Gleanings in Europe
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A contemporaneous reviewer called James Fenimore Cooper's England "unquestionably the most searching and thoughtful, not TO say philosophical of any" of the books "published by an American on England." Another cited with approval the "potent causticity" with which a fellow reviewer "develope[d] the gangrene of the author's mind in its most foul and diseased state."
Such were the extremes of response elicited by publication in 1837 of the fourth and most controversial book in Cooper's travel series, Gleanings in Europe. Partly because of his ambivalence for most things British, England is perhaps the most fascinating of the travel volumes to the modern reader. Probably no American of his time was received more hospitably by the British upper classes, nor did any reciprocate with shrewder or more scalding criticism.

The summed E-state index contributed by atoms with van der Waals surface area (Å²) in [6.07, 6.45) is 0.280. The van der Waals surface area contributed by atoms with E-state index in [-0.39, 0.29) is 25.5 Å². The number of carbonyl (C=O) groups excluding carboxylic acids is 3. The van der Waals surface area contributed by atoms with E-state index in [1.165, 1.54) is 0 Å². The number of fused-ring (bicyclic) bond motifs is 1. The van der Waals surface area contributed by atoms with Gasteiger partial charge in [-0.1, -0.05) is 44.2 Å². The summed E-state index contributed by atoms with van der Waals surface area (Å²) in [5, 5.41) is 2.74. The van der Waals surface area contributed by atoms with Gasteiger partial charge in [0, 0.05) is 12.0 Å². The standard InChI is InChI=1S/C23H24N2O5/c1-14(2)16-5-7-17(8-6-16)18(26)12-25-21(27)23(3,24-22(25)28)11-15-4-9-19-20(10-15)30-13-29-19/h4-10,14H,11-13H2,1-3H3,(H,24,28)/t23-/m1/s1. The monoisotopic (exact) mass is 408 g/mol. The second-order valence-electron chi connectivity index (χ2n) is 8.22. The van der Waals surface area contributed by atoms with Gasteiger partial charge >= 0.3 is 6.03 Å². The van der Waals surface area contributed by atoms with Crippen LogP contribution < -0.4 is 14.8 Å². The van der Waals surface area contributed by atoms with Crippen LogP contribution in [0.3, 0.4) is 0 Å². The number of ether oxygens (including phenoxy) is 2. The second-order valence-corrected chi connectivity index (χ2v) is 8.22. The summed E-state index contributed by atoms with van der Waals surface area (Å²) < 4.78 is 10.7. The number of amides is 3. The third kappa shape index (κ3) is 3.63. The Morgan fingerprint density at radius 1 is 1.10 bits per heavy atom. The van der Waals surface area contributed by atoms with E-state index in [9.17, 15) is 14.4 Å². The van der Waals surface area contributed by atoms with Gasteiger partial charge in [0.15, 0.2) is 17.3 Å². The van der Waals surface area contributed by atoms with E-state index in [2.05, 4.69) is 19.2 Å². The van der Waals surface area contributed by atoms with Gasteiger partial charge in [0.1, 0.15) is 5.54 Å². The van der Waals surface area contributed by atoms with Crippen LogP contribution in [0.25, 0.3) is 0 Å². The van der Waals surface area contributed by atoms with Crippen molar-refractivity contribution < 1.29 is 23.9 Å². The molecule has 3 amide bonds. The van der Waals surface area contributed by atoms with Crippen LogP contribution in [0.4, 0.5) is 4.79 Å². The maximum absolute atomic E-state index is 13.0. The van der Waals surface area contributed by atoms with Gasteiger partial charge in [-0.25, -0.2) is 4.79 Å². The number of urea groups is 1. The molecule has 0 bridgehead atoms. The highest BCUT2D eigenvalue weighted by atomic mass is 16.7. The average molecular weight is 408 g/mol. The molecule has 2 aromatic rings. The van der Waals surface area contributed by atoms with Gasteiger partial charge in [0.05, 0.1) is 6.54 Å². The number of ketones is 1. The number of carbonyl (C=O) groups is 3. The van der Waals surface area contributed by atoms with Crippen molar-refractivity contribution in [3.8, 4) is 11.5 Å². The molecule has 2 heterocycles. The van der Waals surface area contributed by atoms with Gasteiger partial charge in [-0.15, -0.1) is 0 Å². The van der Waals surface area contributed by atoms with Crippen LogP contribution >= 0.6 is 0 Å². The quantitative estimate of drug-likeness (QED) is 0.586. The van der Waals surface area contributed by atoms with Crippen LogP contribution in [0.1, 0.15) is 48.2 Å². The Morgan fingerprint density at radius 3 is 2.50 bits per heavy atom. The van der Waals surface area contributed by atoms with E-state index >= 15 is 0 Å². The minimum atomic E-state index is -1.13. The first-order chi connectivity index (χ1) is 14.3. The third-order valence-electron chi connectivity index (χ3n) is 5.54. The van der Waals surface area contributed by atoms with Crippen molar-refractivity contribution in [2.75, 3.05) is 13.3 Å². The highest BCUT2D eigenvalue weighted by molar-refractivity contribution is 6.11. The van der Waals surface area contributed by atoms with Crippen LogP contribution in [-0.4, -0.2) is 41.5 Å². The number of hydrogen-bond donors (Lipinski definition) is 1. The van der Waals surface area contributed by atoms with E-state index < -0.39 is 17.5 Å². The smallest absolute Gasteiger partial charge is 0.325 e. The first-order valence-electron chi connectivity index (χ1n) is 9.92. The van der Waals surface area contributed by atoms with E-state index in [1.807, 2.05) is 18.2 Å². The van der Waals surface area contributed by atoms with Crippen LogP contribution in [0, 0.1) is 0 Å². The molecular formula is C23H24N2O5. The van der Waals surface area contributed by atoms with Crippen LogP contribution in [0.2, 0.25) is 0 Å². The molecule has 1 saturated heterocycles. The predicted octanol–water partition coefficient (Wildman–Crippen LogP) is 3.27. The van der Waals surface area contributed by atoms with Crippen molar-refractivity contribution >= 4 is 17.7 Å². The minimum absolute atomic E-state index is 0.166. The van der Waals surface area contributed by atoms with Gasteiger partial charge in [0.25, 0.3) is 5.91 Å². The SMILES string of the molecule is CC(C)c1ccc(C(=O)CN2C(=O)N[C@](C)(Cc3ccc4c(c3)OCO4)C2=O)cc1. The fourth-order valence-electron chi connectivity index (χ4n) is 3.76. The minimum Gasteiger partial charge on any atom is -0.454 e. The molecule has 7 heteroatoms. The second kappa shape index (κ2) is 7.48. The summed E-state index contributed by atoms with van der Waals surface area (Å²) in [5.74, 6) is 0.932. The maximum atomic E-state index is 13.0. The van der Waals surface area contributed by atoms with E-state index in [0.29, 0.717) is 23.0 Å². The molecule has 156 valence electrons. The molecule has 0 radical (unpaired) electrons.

Cooper himself thought well of his book, taking some delight in the stir it made in London and expecting it to do much good at home. The modern reader will be delighted by his novelist's eye for the revealing scene or detail and by the multidimensional perspective he provides on British-American cultural conflicts of the 1820s and 1830s.